With increasing age, the vertebral column lengthen more rapidly than the spinal cord At birth, the terminal end of the spinal cord lies at the level of the 3rd lumbar vertebra The anterior and posterior roots of the spinal nerves below L1 descend within the vertebral canal until they reach their appropriate exits through the intervertebral foramina

45 Positional Changes of the Cord
Filum terminale: the slender fibrous strand of pia mater which attach the coccygeal cord to the coccyx Cauda equina: collectively, the anterior and posterior roots of the spinal nerves below L1 and the filum terminale

46 Development of the Brain

47 Development of the Brain
Neuroblasts of the brainstem develop in a manner similar to the spinal cord From the medulla through the midbrain, alar and basal plates form motor and sensory columns of cells that supply cranial nerves However, the organization of alar and basal plates differ from of the spinal cord in that 1) in the medulla and pons, the alar plate lies lateral to the basal plate, not dorsal to it, since the 4th ventricle is “open” 2) there are migrations of neuroblasts of both plates from the ventricular floor to other locations The diencephalon and cerebral hemispheres develop from the alar plate The cerebellum also develops from the alar plate

48 Medulla The expansion of fourth ventricle moved the alar plates laterally The neuroblasts at the basal plates form the motor nuclei of the CN IX, X, XI and XII The neuroblasts of the alar plates form the sensory nuclei of the CN V, VIII, IX and X, the gracile and cuneate nuclei and the olivary nuclei

49 Medulla (Myelencephalon)
The roof plate of the myelencephalon consists of a single layer of ependymal cells covered by a vascular mesenchyme, the pia mater The two combined are known as the tela choroidea Vascular tufts of tela choroidea project into the cavity of the fourth ventricle to form the choroid plexus, which produces the cerebrospinal fluid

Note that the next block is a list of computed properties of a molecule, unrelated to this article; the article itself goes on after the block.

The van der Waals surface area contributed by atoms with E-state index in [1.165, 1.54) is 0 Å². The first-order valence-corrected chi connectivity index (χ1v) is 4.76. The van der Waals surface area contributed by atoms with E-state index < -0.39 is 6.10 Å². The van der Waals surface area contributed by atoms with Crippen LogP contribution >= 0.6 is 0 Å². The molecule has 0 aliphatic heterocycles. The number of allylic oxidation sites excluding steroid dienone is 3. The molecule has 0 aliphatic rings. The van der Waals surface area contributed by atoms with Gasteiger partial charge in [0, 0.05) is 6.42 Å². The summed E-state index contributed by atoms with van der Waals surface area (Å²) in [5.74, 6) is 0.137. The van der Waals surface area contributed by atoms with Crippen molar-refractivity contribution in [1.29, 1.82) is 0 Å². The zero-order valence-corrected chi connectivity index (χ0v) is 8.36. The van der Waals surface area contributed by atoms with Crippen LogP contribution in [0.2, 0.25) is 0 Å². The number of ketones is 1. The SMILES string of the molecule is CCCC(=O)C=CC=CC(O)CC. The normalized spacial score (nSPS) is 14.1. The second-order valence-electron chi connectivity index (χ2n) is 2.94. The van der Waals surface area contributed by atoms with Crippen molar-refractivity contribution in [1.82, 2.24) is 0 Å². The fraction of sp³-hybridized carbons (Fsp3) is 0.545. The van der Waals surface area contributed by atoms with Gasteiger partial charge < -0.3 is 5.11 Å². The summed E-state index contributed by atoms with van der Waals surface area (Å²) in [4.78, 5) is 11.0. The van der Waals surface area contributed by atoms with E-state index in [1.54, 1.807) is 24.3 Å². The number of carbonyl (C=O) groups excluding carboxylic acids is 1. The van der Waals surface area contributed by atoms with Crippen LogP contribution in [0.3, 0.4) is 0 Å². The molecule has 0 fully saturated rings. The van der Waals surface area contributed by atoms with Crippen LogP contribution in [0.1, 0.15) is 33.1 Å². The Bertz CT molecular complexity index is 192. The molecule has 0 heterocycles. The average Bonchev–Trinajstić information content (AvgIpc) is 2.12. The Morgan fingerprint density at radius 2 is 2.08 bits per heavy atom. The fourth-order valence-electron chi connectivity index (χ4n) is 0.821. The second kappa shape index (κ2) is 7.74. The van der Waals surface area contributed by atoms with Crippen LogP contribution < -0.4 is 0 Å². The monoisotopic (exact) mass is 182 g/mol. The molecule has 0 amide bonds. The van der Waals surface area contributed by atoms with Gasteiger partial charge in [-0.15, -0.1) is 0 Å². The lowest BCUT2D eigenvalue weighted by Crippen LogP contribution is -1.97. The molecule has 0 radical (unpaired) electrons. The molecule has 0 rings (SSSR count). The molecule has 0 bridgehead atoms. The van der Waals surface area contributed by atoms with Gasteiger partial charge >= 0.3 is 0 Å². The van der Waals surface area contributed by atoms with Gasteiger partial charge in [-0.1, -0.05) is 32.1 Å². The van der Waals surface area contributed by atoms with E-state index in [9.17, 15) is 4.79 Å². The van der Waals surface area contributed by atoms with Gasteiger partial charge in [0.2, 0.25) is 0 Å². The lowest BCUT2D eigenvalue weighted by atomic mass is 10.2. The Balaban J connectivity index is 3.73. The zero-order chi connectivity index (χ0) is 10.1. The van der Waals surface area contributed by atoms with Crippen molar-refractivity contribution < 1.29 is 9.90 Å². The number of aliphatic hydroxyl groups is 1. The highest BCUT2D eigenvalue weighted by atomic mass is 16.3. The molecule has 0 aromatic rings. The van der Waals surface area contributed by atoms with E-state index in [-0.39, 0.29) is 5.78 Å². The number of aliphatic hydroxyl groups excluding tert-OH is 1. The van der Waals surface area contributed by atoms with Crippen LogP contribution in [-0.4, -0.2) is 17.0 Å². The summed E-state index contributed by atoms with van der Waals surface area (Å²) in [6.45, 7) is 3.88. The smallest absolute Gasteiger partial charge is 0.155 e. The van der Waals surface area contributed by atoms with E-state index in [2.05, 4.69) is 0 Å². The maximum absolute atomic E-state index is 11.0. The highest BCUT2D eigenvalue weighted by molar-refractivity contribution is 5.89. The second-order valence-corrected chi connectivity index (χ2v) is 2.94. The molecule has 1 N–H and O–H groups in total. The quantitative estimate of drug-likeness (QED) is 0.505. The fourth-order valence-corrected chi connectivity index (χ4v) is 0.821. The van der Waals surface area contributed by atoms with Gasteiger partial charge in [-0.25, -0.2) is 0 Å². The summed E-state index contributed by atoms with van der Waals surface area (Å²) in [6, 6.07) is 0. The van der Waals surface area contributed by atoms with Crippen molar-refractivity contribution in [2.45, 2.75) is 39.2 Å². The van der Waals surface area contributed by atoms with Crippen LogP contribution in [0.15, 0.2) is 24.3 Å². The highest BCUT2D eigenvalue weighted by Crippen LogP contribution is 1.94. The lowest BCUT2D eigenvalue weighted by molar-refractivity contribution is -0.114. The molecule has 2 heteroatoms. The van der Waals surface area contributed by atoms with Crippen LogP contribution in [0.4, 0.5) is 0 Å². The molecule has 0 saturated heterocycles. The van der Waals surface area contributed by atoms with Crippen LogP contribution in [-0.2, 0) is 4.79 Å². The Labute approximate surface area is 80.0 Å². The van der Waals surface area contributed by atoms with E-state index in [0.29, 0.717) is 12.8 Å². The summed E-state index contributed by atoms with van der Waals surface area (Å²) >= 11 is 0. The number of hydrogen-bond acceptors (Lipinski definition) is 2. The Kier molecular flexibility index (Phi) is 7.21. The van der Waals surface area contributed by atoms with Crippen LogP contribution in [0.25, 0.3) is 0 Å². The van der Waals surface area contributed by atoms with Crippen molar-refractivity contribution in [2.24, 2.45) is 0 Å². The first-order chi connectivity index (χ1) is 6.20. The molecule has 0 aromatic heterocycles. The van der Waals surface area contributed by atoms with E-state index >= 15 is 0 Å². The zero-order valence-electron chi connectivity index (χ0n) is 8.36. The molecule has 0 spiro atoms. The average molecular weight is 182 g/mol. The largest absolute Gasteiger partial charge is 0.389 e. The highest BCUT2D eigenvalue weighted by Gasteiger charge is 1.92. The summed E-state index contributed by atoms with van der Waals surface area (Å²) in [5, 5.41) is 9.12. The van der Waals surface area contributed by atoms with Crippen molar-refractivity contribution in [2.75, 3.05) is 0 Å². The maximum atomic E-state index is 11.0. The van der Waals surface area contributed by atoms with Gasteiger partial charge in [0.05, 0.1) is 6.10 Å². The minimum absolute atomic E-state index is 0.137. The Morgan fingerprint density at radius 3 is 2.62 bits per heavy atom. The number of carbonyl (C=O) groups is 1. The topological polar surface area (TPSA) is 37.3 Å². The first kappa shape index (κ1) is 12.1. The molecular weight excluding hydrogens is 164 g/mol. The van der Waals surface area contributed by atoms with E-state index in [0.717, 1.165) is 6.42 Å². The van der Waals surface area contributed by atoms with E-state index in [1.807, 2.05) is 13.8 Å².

50 Medulla (Myelencephalon)
Local resorptions of the roof plate occur at the 4th and 5th month of development Lateral foramina of Luschka and median foramen of Magendie Escape of cerebrospinal fluid from the ventricles into the subarachnoid space

51 Pons (Metencephalon) The pons arises from the anterior part of the metencephalon but also receives cellular contributions form the alar plate of the myelencephalon The neuroblasts of the basal plate form the motor nuclei of the CN V, VI and VII The neuroblasts of the alar plate form the sensory nuclei of the CN V, VII, VIII and the pontine nuclei The axons of the pontine nuclei grow transversely to enter the developing cerebellum

52 Cerebellum (metencephalon)
Formed from the posterior part of the alar plates of the metencephalon On the 5th-6th week of development, the rhombic lips project caudally over the roof plate of the fourth ventricle and unite with each other in the midline to form the cerebellar plate By the 12th week, the plate shows the small midline vermis and two lateral hemispheres

53 Cerebellum The neuroblasts from the ventricular zone migrates toward the surface of the cerebellum to form the cerebellar cortex Other neuroblasts remain close to the ventricular zone and differentiate into the cerebellar nuclei (dentate, emboliform, globose and fastigial nuclei)

54 Midbrain (mesencephalon)